Target: Ed Bowles, Fish Division Administrator, Oregon Department of Fish and Wildlife (ODFW)
Goal: Urge Oregon officials to stop branding and killing sea lions for “eating too many salmon.”
Salmon are a protected species. So are sea lions. So why are sea lions being harmed and even killed for simply following their natural instincts and eating salmon? Tell the Oregon Department of Fish and Wildlife to leave the sea lions alone and come up with a new way of protecting the salmon population.
The ODFW’s sea-lion-branding initiative comes as a result of an ever-dwindling salmon population. Sea lions are natural predators of salmon, and few people would debate the fact that, given the opportunity, a sea lion will eat as many salmon as it can, regardless of the fish’s “protected” status. However, is it right or fair to penalize sea lions for simply trying to survive? How can one endangered species be protected while the other is actively hunted down?
The double standard arises largely from the appeal salmon holds for human consumers. Overfishing and unsustainable harvesting practices have played a large role in placing salmon on the protected species list in the first place. As People for the Ethical Treatment of Animals (PETA) points out, the ODFW could protect the salmon by banning fishing in salmon habitats. A simple, straightforward step like that makes much more sense than the current plan, which involves tracking down sea lions, hauling them ashore, branding them with a hot iron, and releasing them back into the wild, only to be killed if they are caught “overindulging” in their natural food source.
Furthermore, PETA points out, if the sea lions are truly such a menace to the salmon population, “they can be humanely and effectively deterred using physical and visual barriers.”
Saving one species at the expense of another’s well-being is nonsensical and, in this case, inhumane. Please sign the petition and urge Oregon officials to come up with a plan for salmon protection that is both more effective and ethically sound.
Dear Mr. Bowles,
The protection of wild salmon is, undoubtedly, a key issue facing the Department of Fish and Wildlife. However, why should the protection of one species come at the expense of another? The current plan to bolster the salmon population through the slaughter of sea lions who eat too many salmon is nonsensical and inhumane. I urge you to come up with an alternative plan that will protect the interests of both species.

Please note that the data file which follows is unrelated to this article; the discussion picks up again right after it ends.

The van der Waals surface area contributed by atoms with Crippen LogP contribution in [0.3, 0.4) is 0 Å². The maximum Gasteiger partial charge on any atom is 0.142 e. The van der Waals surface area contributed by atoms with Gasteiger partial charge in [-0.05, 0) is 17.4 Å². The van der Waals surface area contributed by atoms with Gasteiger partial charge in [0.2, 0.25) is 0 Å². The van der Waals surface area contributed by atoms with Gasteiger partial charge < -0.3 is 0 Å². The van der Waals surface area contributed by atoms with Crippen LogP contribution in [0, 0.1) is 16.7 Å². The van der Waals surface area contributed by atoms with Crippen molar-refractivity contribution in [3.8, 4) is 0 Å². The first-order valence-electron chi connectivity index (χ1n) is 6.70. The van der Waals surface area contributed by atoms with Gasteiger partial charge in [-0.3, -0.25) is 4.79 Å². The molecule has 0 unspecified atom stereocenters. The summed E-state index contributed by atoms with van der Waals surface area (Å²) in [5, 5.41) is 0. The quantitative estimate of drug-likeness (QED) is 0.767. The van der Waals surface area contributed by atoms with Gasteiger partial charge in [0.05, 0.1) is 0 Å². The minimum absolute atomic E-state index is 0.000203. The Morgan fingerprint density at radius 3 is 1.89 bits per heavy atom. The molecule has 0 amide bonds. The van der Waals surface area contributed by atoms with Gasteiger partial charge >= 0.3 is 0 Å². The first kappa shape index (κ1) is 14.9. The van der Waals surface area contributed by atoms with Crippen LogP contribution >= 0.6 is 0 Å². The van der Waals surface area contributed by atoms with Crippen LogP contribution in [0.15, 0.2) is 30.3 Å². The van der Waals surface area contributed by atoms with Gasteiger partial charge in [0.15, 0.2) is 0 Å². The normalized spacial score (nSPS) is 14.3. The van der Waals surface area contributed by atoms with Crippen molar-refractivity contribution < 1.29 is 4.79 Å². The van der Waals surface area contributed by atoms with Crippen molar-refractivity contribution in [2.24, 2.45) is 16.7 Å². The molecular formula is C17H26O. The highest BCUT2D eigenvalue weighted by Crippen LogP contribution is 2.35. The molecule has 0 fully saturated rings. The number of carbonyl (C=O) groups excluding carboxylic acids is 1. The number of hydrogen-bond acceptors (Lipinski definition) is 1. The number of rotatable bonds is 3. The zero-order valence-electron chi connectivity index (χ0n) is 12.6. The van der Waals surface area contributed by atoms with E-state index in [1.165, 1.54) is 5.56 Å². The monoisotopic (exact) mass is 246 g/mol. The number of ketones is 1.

One of the main differences between sea lions, which are also a protected species, and salmon is that sea lions are not in-demand for human consumption. Because salmon have value as a commodity as well as a species in their own right, it makes sense that the state of Oregon would expend extra effort in protecting them. However, it is ridiculous to kill sea lions for following their natural instincts and feeding on salmon. Sea lions and salmon have coexisted in the Pacific for centuries, so it is unlikely that the sea lions are suddenly solely responsible for the decline of the salmon population–overfishing and other human activities must shoulder the majority of the blame.
Accordingly, the salmon population could be greater served by banning fishing in salmon habitats and enacting stricter regulations about who can fish where, and when. If the sea lions still pose a threat to the salmon population, there are far more humane and efficient methods for preventing them from overconsuming salmon. People for the Ethical Treatment of Animals (PETA) suggests the use of “physical and visual barriers,” which they deem “humane…and effective”–a far cry from the complicated and inhumane current plan of rounding up sea lions, hauling them ashore, branding them, re-releasing them…and then killing them when they do something as simple as consume their natural prey.
I urge you to take a broader view of the protection of marine life in Oregon. Revise the current plan for protecting the salmon population.
[Your Name Here]
Photo credit: werner22brigitte via Pixabay